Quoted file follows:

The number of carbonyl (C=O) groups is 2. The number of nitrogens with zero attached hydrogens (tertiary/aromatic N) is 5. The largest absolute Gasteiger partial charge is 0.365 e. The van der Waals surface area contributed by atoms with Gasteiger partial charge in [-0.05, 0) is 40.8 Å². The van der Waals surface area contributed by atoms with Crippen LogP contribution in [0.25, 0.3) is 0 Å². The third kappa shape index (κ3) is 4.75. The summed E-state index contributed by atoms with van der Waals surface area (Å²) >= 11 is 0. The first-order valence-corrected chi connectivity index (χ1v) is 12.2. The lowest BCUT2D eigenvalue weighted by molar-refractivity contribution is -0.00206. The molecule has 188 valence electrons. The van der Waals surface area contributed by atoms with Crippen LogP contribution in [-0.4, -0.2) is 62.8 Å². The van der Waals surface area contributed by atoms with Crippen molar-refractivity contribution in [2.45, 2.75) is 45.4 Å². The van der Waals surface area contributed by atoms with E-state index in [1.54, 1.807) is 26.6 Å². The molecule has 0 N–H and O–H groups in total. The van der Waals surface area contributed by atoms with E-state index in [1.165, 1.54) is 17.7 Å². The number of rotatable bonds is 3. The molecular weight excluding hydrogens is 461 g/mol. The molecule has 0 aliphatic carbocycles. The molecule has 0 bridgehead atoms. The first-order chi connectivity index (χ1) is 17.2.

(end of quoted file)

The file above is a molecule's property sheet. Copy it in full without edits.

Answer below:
The number of carbonyl (C=O) groups is 2. The number of nitrogens with zero attached hydrogens (tertiary/aromatic N) is 5. The largest absolute Gasteiger partial charge is 0.365 e. The van der Waals surface area contributed by atoms with Gasteiger partial charge in [-0.05, 0) is 40.8 Å². The van der Waals surface area contributed by atoms with Crippen LogP contribution in [0.25, 0.3) is 0 Å². The third kappa shape index (κ3) is 4.75. The summed E-state index contributed by atoms with van der Waals surface area (Å²) >= 11 is 0. The first-order valence-corrected chi connectivity index (χ1v) is 12.2. The lowest BCUT2D eigenvalue weighted by molar-refractivity contribution is -0.00206. The molecule has 188 valence electrons. The van der Waals surface area contributed by atoms with Crippen LogP contribution in [-0.4, -0.2) is 62.8 Å². The van der Waals surface area contributed by atoms with Crippen molar-refractivity contribution in [2.45, 2.75) is 45.4 Å². The van der Waals surface area contributed by atoms with E-state index in [1.54, 1.807) is 26.6 Å². The molecule has 0 N–H and O–H groups in total. The van der Waals surface area contributed by atoms with E-state index in [1.165, 1.54) is 17.7 Å². The number of rotatable bonds is 3. The molecular weight excluding hydrogens is 461 g/mol. The molecule has 0 aliphatic carbocycles. The molecule has 0 bridgehead atoms. The first-order chi connectivity index (χ1) is 17.2.